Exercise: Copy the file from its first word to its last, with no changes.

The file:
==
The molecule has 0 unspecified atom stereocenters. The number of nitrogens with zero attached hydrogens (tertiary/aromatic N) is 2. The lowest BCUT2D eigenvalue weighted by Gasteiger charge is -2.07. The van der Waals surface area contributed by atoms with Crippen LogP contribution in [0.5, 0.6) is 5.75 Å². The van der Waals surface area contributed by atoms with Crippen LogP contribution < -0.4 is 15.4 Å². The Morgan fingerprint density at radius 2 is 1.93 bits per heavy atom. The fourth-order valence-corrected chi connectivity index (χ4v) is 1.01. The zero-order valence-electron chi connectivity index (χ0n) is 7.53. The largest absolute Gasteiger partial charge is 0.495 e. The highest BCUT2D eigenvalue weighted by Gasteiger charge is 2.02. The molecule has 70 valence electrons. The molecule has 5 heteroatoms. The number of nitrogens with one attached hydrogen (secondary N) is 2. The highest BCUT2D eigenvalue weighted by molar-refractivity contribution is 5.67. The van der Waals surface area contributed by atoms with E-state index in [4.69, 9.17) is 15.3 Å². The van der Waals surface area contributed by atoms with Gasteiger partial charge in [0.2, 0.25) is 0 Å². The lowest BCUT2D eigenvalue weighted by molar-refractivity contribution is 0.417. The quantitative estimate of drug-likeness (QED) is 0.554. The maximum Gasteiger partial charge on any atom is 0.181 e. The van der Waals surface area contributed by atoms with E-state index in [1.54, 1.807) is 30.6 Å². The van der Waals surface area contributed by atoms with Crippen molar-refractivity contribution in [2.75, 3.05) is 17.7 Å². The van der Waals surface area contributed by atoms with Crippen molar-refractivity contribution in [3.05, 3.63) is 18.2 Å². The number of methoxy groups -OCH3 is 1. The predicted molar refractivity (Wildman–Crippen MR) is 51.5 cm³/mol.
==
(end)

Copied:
The molecule has 0 unspecified atom stereocenters. The number of nitrogens with zero attached hydrogens (tertiary/aromatic N) is 2. The lowest BCUT2D eigenvalue weighted by Gasteiger charge is -2.07. The van der Waals surface area contributed by atoms with Crippen LogP contribution in [0.5, 0.6) is 5.75 Å². The van der Waals surface area contributed by atoms with Crippen LogP contribution < -0.4 is 15.4 Å². The Morgan fingerprint density at radius 2 is 1.93 bits per heavy atom. The fourth-order valence-corrected chi connectivity index (χ4v) is 1.01. The zero-order valence-electron chi connectivity index (χ0n) is 7.53. The largest absolute Gasteiger partial charge is 0.495 e. The highest BCUT2D eigenvalue weighted by Gasteiger charge is 2.02. The molecule has 70 valence electrons. The molecule has 5 heteroatoms. The number of nitrogens with one attached hydrogen (secondary N) is 2. The highest BCUT2D eigenvalue weighted by molar-refractivity contribution is 5.67. The van der Waals surface area contributed by atoms with E-state index in [4.69, 9.17) is 15.3 Å². The van der Waals surface area contributed by atoms with Gasteiger partial charge in [0.2, 0.25) is 0 Å². The lowest BCUT2D eigenvalue weighted by molar-refractivity contribution is 0.417. The quantitative estimate of drug-likeness (QED) is 0.554. The maximum Gasteiger partial charge on any atom is 0.181 e. The van der Waals surface area contributed by atoms with E-state index in [1.54, 1.807) is 30.6 Å². The van der Waals surface area contributed by atoms with Crippen molar-refractivity contribution in [2.75, 3.05) is 17.7 Å². The van der Waals surface area contributed by atoms with Crippen molar-refractivity contribution in [3.05, 3.63) is 18.2 Å². The number of methoxy groups -OCH3 is 1. The predicted molar refractivity (Wildman–Crippen MR) is 51.5 cm³/mol.